This post is part of our “Spotlight on NTIA” blog series, which is highlighting the work that NTIA employees are doing to advance NTIA’s mission of promoting broadband adoption, finding spectrum to meet the growing demand for wireless technologies, and ensuring the Internet remains an engine for innovation and economic growth.
Joel Dumke works on cutting-edge research that may help emergency first responders to better use video to help save lives. Dumke, an electronics engineer at NTIA’s Institute for Telecommunication Sciences (ITS) in Boulder, Colo., leads a team that is developing requirements and minimum standards for video systems that can be used by public safety.
For example, he noted that firemen can learn a lot about what is burning in a fire by watching video and observing the color, speed and location of the smoke.
One of his team’s current projects is focused on finding the right compression levels for transmitting video. Because video can eat up a lot of bandwidth, Dumke’s team is looking for ways to compress video signals while still preserving the video quality. It’s a delicate balance. “If you don’t compress it enough it consumes too many resources and if you compress it too much it becomes useless,” he said. “It’s interesting to find the sweet spot where it works well.”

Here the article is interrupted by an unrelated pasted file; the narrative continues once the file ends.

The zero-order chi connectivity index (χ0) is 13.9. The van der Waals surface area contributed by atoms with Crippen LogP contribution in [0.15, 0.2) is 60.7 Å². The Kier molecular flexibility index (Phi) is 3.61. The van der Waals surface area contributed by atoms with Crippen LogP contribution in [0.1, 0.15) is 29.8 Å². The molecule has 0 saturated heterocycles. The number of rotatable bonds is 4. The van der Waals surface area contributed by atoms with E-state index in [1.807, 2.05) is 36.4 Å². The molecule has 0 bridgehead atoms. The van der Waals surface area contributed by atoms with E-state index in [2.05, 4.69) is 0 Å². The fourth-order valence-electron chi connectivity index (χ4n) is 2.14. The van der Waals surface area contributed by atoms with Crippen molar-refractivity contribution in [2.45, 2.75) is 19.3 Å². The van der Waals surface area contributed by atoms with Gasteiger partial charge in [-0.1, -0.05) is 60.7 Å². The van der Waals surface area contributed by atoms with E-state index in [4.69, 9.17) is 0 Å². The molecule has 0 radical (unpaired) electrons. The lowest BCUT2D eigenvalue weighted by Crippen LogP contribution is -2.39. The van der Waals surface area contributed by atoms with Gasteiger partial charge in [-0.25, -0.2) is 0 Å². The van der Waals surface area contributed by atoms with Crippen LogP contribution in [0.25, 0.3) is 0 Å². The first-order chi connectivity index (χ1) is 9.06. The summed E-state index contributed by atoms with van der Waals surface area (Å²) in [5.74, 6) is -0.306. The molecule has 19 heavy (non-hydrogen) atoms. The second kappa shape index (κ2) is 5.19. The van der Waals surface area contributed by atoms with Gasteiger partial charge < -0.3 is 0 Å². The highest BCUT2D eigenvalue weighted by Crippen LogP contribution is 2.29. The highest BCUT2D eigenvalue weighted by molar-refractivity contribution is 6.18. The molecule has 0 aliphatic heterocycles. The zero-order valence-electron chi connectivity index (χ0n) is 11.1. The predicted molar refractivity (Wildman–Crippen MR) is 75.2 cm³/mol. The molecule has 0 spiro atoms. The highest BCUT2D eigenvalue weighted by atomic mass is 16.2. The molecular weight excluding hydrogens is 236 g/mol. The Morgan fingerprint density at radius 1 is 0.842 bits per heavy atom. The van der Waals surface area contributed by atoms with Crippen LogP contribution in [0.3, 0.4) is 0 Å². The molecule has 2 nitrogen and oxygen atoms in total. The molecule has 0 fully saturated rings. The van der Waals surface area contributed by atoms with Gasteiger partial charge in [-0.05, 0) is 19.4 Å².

Dumke joined ITS more than four years ago after graduating from Purdue University with a doctorate in electrical engineering. He said he was attracted to his current job at ITS because it would allow him to continue some of the video work he pursued at Purdue, while also satisfying his interest in public service and work that would benefit the country.
What he enjoys most about his job is that it allows him to “really think creatively,” he said. He added that he also likes that he is tasked with trying to solve problems that “people have not thought a lot about before.”
Dumke also was attracted to ITS because it allowed him to be closer to his hometown of Louisville, Colo., a small city not far from Boulder. After living away from Colorado as an undergraduate student at the University of Wyoming and during his training at Purdue in Indiana, Dumke said he was eager to move back to his home state. “I definitely wanted to come back one way or another,” he said.
In his spare time, Dumke spends a lot of time playing music. He recently started playing lead guitar and is learning to sing in a rock band that he describes as a “work in progress.” He also plays the euphonium, a baritone brass instrument, in the Boulder Concert Band, which is made up of volunteer musicians who play traditional and modern music several times a year. As if those activities didn’t keep him busy enough, he said he also recently bought a sitar that he’s learning to play.